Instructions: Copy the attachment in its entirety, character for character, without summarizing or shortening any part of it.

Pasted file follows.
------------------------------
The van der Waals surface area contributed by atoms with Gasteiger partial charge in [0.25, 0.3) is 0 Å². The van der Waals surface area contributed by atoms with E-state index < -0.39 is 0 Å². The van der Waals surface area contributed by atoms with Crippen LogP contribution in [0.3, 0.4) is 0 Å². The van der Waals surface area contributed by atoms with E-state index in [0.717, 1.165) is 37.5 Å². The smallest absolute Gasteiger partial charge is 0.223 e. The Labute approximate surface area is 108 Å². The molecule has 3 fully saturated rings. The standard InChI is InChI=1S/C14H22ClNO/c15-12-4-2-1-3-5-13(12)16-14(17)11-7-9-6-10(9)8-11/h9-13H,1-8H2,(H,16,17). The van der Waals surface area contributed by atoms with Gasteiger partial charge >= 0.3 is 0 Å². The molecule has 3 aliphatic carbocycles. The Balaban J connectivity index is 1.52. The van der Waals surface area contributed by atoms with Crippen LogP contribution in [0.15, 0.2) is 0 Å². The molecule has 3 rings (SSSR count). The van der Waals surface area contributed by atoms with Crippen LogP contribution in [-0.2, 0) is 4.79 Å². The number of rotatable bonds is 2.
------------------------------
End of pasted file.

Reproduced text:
The van der Waals surface area contributed by atoms with Gasteiger partial charge in [0.25, 0.3) is 0 Å². The van der Waals surface area contributed by atoms with E-state index < -0.39 is 0 Å². The van der Waals surface area contributed by atoms with Crippen LogP contribution in [0.3, 0.4) is 0 Å². The van der Waals surface area contributed by atoms with E-state index in [0.717, 1.165) is 37.5 Å². The smallest absolute Gasteiger partial charge is 0.223 e. The Labute approximate surface area is 108 Å². The molecule has 3 fully saturated rings. The standard InChI is InChI=1S/C14H22ClNO/c15-12-4-2-1-3-5-13(12)16-14(17)11-7-9-6-10(9)8-11/h9-13H,1-8H2,(H,16,17). The van der Waals surface area contributed by atoms with Gasteiger partial charge >= 0.3 is 0 Å². The molecule has 3 aliphatic carbocycles. The Balaban J connectivity index is 1.52. The van der Waals surface area contributed by atoms with Crippen LogP contribution in [0.15, 0.2) is 0 Å². The molecule has 3 rings (SSSR count). The van der Waals surface area contributed by atoms with Crippen LogP contribution in [-0.2, 0) is 4.79 Å². The number of rotatable bonds is 2.